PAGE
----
"LSD is a potent hallucinogenic; not only is there an acute effect, but people get all sorts of flashbacks and psychological damage," said Dr. Wayne Pasanen, vice president of Medical Affairs at Lowell General Hospital and medical director for Habit Management in Lowell.

So far, Pasanen has not seen any cases involving LSA, but Mike Miles, a Dracut School Committee member and Lowell police patrolman, has counseled two teens who have used morning glory seeds to get high.
Okay, so LSD is potentially bad news, because of the highly-scientific dangers of "all sorts of flashbacks" and other vague stuff. I can't argue with those facts!

LSA, which is what we're actually talking about, apparently isn't a huge deal. Dr. Pasanen hasn't seen any cases involving it, though this School Committee cop guy claims that he's known two (2) dumbasses who used it "to get high."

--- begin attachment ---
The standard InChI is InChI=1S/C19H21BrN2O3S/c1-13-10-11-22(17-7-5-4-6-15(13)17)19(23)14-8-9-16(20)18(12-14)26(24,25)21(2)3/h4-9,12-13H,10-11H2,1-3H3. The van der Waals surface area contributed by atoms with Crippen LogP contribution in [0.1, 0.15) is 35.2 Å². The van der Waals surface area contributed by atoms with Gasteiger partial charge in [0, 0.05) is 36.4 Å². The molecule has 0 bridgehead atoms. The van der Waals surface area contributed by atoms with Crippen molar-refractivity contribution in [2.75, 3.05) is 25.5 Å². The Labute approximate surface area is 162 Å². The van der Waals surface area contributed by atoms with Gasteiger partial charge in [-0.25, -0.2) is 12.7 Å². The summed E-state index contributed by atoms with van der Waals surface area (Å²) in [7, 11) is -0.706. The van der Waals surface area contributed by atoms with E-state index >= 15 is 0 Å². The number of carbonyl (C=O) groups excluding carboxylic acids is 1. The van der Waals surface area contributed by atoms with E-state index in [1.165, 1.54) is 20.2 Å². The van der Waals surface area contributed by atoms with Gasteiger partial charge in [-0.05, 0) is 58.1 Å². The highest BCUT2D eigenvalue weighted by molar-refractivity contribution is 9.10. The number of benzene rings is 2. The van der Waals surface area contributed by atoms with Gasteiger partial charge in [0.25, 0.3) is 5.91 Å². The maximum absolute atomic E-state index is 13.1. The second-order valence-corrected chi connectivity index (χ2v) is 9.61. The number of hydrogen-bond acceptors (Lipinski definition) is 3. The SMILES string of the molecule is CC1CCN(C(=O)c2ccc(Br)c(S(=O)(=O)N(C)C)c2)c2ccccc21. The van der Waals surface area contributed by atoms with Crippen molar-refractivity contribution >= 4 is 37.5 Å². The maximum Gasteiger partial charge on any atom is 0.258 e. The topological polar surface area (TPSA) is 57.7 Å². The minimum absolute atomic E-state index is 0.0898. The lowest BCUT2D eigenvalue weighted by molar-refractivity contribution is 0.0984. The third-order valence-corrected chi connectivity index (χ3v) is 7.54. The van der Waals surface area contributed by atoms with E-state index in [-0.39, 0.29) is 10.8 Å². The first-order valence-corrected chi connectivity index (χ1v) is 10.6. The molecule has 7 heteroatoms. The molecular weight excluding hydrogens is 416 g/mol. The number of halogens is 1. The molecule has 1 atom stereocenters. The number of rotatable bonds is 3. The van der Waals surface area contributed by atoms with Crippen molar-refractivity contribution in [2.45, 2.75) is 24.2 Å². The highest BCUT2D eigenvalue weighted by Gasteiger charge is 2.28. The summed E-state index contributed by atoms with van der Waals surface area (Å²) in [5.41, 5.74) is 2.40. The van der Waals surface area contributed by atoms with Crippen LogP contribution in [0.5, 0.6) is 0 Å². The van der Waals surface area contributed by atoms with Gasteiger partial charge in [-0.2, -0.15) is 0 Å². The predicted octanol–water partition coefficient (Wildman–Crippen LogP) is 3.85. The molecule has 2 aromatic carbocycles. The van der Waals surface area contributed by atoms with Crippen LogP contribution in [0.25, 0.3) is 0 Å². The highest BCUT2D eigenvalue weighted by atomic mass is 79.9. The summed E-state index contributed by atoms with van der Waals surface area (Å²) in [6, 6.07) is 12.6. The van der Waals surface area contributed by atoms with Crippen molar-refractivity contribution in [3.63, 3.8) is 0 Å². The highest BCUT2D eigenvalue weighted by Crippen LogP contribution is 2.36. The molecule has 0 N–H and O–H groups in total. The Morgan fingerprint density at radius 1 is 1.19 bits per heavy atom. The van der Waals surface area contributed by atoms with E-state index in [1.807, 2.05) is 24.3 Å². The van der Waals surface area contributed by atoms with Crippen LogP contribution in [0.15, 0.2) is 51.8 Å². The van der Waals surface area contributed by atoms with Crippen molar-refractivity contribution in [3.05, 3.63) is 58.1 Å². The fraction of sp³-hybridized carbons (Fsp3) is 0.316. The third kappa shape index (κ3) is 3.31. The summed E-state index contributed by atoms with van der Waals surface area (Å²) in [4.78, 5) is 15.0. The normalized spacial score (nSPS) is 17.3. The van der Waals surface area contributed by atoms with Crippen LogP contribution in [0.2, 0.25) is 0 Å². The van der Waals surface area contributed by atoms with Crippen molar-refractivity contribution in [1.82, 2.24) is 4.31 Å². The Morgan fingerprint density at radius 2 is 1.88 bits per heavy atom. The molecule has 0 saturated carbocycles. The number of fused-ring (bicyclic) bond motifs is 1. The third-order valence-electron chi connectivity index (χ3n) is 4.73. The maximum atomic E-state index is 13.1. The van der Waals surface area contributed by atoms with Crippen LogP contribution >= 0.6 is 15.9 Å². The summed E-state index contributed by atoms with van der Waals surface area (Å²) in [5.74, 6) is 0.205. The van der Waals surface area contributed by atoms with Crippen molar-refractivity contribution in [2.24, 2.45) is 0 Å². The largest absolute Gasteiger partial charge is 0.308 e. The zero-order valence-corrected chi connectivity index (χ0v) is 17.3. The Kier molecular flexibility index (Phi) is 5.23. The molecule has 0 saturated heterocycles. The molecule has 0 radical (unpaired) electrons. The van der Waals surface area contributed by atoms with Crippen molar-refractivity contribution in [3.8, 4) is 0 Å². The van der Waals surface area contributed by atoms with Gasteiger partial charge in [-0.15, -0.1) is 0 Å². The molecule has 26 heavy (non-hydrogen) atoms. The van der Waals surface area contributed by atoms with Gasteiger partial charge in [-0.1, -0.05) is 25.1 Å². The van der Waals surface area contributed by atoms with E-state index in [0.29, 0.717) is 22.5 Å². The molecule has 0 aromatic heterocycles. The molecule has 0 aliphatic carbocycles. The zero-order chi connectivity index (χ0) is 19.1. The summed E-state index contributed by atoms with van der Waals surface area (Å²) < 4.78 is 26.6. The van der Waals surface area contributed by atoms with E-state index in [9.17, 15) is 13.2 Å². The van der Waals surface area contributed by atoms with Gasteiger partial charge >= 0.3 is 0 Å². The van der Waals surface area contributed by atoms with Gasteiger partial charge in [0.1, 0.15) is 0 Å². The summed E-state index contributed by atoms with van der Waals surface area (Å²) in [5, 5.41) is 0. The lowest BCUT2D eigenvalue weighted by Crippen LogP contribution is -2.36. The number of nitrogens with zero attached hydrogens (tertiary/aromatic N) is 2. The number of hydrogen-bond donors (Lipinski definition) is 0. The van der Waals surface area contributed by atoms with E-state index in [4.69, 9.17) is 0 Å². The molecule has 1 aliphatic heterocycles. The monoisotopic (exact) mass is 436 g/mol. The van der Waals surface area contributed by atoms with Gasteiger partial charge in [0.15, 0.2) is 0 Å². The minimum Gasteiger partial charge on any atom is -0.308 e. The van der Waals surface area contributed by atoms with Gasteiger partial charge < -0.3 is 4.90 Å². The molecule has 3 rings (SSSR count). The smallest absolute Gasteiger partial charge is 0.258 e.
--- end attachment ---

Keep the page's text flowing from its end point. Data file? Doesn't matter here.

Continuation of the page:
How'd that go?
Miles, a licensed clinical social worker who specializes in child and family therapy and drug and alcohol counseling, said both teens said they became sick to their stomach.
Oh, so those two didn't actually get high. They got sick. From eating a bunch of seeds. It's a drug epidemic!

Maybe someone else can provide better scares?
Other local law enforcement officials in communities surrounding Dracut say they haven't seen any incidents involving morning glory seeds, but are aware that it can be used as a drug.

"It's definitely on our radar," said Chelmsford Deputy Police Chief Scott Ubele.